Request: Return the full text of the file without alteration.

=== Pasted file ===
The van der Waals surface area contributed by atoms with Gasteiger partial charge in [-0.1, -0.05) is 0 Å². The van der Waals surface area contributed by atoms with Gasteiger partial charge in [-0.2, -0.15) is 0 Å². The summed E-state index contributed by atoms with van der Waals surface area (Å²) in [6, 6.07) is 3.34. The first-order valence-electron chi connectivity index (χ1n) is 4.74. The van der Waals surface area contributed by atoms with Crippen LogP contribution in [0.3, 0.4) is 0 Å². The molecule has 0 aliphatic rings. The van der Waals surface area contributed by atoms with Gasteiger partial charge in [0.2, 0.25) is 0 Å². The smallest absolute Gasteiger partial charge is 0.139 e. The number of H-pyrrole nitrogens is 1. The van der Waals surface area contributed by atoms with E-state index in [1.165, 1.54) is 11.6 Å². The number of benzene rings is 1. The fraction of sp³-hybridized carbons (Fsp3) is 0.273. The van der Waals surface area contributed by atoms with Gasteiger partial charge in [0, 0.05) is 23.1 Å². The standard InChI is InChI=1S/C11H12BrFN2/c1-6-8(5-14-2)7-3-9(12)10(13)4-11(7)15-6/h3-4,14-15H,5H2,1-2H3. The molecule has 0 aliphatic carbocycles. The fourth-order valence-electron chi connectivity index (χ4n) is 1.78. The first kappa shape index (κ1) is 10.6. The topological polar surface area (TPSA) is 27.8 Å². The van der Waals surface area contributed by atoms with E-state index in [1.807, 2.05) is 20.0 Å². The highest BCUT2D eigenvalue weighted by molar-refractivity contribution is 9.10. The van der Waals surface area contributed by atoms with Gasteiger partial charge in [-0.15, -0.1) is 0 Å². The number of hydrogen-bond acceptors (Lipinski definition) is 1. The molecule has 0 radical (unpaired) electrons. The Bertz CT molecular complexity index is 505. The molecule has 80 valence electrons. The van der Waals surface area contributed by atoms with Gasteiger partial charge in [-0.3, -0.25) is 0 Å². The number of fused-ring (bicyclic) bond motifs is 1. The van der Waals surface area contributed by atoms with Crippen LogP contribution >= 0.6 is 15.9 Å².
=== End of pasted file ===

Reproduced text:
The van der Waals surface area contributed by atoms with Gasteiger partial charge in [-0.1, -0.05) is 0 Å². The van der Waals surface area contributed by atoms with Gasteiger partial charge in [-0.2, -0.15) is 0 Å². The summed E-state index contributed by atoms with van der Waals surface area (Å²) in [6, 6.07) is 3.34. The first-order valence-electron chi connectivity index (χ1n) is 4.74. The van der Waals surface area contributed by atoms with Crippen LogP contribution in [0.3, 0.4) is 0 Å². The molecule has 0 aliphatic rings. The van der Waals surface area contributed by atoms with Gasteiger partial charge in [0.2, 0.25) is 0 Å². The smallest absolute Gasteiger partial charge is 0.139 e. The number of H-pyrrole nitrogens is 1. The van der Waals surface area contributed by atoms with E-state index in [1.165, 1.54) is 11.6 Å². The number of benzene rings is 1. The fraction of sp³-hybridized carbons (Fsp3) is 0.273. The van der Waals surface area contributed by atoms with Gasteiger partial charge in [0, 0.05) is 23.1 Å². The standard InChI is InChI=1S/C11H12BrFN2/c1-6-8(5-14-2)7-3-9(12)10(13)4-11(7)15-6/h3-4,14-15H,5H2,1-2H3. The molecule has 0 aliphatic carbocycles. The fourth-order valence-electron chi connectivity index (χ4n) is 1.78. The first kappa shape index (κ1) is 10.6. The topological polar surface area (TPSA) is 27.8 Å². The van der Waals surface area contributed by atoms with E-state index in [1.807, 2.05) is 20.0 Å². The highest BCUT2D eigenvalue weighted by molar-refractivity contribution is 9.10. The van der Waals surface area contributed by atoms with Gasteiger partial charge in [-0.15, -0.1) is 0 Å². The number of hydrogen-bond acceptors (Lipinski definition) is 1. The molecule has 0 radical (unpaired) electrons. The Bertz CT molecular complexity index is 505. The molecule has 80 valence electrons. The van der Waals surface area contributed by atoms with Gasteiger partial charge in [-0.3, -0.25) is 0 Å². The number of fused-ring (bicyclic) bond motifs is 1. The van der Waals surface area contributed by atoms with Crippen LogP contribution >= 0.6 is 15.9 Å².